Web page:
HOMILY FOR THIRD SUNDAY OF ADVENT (A)


Today on this Gaudete Sunday, the Church anticipates the joy that will be ours in the celebration of the Christmans and Epiphany mysteries. An approach that can evoke this real joy of liberation is to reflect on the role of the prophets in salvation history

The Old Testament, is full of dynamic leaders; Noah and Moses, Abraham, Jacob, Saul and David. There are priests, monarchs, judges and patriarchs. Of all of all the people in the Old Testement, the most dynamic are the prophets: Samuel, Elijah, Isaiah, Jeremiah, Ezekiel and many others. The Bible calls them major and minor prophets due to the lenght of their respective books. They challenged the the way of life at the time, drew people to listen, to be diffrent, to begin again according to the plan of God. A close reading of the prophets reveals that the principles of individal, social and Divine justice were of major concern.

Some prophets were so powerful that they would determine who would reign as King. Some prophets drew the attention of the entire nation as a sign of the way that God's people had treated him. Others spoke directly to the people of God's power, his compassion and his love, like Isaiah in our first reading for today. Some prophets were mystics like Ezekiel. Some were close confidents with the king, counselors like Jeremiah. Others were just common folk, like Amos, a "dresser of trees".

The prophets were all very different yet the content of thir proclamation was the same: repent and reform. Turn back now, quickly, to the Lord God, and the Lord will come. Nothing, not physical pain, torture, death, finincial gain or popularity among the cool people would turn the prophet from his message or tempt him to abandon his faith. In horrible times, the prophet would tell the people, "Hold on to your faith, the world will be transformed by the Lord when he comes."

Their message can be frightening, such as their predictions of the sufferings of the evil at the end of time. These warnings remember are not from the prophet, they are utterances of the Spirit of God. They are not treats but the logical outcome of a society or individual which persists in sins againt justice. Sin has a reward and it is not very pretty. Sometimes their message was consoling, like of the first reading in our Mass,as Isaiah speaks about the desert blooming, the blind seeing and the deaf hearing. But always their message to the people was to be strong in their faith. The people needed to be ready for the Lord's coming.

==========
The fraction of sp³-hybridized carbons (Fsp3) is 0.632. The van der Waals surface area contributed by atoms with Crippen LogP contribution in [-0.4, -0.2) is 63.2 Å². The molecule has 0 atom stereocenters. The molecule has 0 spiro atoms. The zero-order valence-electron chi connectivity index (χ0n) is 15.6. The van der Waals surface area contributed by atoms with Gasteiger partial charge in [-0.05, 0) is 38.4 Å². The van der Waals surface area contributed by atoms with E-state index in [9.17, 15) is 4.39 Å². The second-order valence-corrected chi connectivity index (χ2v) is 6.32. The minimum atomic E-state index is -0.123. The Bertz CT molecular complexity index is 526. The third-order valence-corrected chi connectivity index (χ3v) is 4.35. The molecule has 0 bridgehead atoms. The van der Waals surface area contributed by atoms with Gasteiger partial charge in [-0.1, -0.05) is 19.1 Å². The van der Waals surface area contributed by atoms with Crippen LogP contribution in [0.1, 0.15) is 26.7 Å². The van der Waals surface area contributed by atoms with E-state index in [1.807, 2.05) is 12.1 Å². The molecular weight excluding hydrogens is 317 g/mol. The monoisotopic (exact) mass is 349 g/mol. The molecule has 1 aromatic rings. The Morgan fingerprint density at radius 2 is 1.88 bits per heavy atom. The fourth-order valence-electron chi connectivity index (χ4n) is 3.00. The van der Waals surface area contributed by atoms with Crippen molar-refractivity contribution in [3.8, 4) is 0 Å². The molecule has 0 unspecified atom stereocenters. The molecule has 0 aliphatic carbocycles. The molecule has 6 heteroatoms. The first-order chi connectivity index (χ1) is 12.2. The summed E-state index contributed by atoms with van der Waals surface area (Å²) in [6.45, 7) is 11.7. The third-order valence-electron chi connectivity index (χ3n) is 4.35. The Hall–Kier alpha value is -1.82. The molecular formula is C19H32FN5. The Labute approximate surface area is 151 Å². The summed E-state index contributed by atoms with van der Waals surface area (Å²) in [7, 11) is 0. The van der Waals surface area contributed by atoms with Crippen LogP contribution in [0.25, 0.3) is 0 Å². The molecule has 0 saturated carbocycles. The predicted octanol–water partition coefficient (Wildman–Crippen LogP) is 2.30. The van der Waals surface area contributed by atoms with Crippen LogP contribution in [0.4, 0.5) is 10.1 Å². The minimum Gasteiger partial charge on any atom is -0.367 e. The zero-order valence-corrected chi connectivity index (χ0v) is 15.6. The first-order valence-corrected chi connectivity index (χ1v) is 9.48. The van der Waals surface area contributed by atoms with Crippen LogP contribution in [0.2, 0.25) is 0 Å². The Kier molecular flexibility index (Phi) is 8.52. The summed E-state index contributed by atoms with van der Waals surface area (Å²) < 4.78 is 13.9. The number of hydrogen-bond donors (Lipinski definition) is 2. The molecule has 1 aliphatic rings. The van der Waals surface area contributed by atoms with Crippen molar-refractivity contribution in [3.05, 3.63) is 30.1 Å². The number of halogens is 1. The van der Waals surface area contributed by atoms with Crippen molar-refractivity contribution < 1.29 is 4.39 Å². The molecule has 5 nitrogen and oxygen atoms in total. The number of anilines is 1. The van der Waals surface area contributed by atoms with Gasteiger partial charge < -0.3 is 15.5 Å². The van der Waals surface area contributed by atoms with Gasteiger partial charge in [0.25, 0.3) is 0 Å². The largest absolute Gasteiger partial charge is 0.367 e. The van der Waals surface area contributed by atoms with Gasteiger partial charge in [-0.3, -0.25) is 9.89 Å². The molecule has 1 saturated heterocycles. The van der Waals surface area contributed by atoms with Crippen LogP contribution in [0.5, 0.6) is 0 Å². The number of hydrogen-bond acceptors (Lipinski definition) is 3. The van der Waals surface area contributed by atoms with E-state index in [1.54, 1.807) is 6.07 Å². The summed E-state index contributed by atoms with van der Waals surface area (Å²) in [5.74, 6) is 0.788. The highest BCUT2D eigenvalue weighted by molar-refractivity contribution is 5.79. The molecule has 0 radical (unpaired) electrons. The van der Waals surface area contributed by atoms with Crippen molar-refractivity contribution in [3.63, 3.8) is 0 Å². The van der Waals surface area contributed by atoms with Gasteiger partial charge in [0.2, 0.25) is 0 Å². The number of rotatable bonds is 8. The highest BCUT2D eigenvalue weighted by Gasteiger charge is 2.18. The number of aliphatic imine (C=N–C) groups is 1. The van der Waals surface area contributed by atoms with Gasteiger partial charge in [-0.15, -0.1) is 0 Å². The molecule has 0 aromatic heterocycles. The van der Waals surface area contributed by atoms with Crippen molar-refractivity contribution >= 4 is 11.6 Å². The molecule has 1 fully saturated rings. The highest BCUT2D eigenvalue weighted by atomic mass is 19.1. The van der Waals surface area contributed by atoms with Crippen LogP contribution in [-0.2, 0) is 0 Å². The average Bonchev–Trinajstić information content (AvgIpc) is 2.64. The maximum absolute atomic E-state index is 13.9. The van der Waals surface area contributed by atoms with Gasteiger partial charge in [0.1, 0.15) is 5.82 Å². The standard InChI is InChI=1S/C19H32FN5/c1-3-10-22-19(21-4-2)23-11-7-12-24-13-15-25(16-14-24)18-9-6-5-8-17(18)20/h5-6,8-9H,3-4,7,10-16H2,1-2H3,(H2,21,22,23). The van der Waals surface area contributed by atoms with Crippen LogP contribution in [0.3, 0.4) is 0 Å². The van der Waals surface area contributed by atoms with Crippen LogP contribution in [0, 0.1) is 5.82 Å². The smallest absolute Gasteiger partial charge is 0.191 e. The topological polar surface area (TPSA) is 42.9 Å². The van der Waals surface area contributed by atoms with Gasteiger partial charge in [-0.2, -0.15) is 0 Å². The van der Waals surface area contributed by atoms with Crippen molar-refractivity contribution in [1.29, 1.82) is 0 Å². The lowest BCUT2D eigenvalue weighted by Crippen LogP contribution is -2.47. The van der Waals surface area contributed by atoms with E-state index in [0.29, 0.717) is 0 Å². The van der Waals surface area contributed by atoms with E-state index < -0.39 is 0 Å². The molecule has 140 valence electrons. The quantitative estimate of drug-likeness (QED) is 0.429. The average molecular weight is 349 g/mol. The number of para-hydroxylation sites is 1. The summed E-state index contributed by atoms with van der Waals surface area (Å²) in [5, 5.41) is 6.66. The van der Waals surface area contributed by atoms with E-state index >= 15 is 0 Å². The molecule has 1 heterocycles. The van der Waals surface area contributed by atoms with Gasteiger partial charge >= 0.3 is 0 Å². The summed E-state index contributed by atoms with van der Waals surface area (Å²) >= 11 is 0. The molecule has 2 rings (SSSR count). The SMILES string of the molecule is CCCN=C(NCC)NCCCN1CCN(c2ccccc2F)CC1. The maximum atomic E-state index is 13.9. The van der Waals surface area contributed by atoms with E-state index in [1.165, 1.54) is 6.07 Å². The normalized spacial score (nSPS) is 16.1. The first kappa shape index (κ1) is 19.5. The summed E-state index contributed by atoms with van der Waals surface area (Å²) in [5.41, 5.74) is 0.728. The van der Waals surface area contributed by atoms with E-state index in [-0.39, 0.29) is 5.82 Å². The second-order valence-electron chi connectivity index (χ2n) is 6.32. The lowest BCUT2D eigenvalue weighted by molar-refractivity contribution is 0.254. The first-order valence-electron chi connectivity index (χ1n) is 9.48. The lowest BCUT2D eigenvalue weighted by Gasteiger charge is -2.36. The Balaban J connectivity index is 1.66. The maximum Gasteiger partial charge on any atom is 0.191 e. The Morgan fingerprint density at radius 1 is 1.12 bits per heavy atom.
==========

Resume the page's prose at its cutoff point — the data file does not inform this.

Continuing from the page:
Up to the time of the Lord Jesus' life, it had been two hundred years since the Jews had a prophet in their midst. Then, St John the Baptist appeared. He was charasmatic, mysterious and compelling. His message wasn't new: he told the people to repent and reform and prepare to meet the Lord. His preaching certainly evoked the prophetic tradition of Israel power yet John brought something more; He said that the Lord is coming now. The Kingdom of God is at hand.

John did not offer people a sugar coated spirituality. He demanded that the people remain faithful to their traditions. He followed Isaiah's first reading for today: "Strengthen the knees that are weak, the hands that are feeble, and say, "Be strong, fear not. Here is your God." John was not one who tried to be trendy and popular with the elites of his day. He was not a reed in the wind, changing the way it leans with every new gust of air, every new whim. John was a rock anchored on his faith in the Lord God. His attractive zeal and faith led people to a strict adherence to their faith. They accepted his baptism as a sign of their participation in a new world order, the Kingdom of God.

But what type of prophet am I searching for? What type of prophecy do I seek? Am I looking for a prophet who is going to tell me to hold on to my faith, change those hidden parts of my life that are self-destructive? We have got to admit it, there is a part of all of us that would love to hear someone tell us that certain of our secrets are now no longer sinful. We'd love to hear someone say, "These are modern times, this or that is OK now, even if it was unacceptable before." We'd love to follow a reed that is bent by the winds of moral decay. But then we would not be listening to a prophet. We would not be listening to the purfying and powerful voice of the Holy Spirit. We would only be hearing our own selfishness.

This Holy Season of Advent therefore bids us reflect on a fundamental choice: do I listen to the Word of God to encounter someone who will encourage me to stand up against the pressures our society places upon me to compromise my conscience and the truth? May the celebration of this Mass strengthen me to be ready, when the Lord to enters my life in the reform of renewal.

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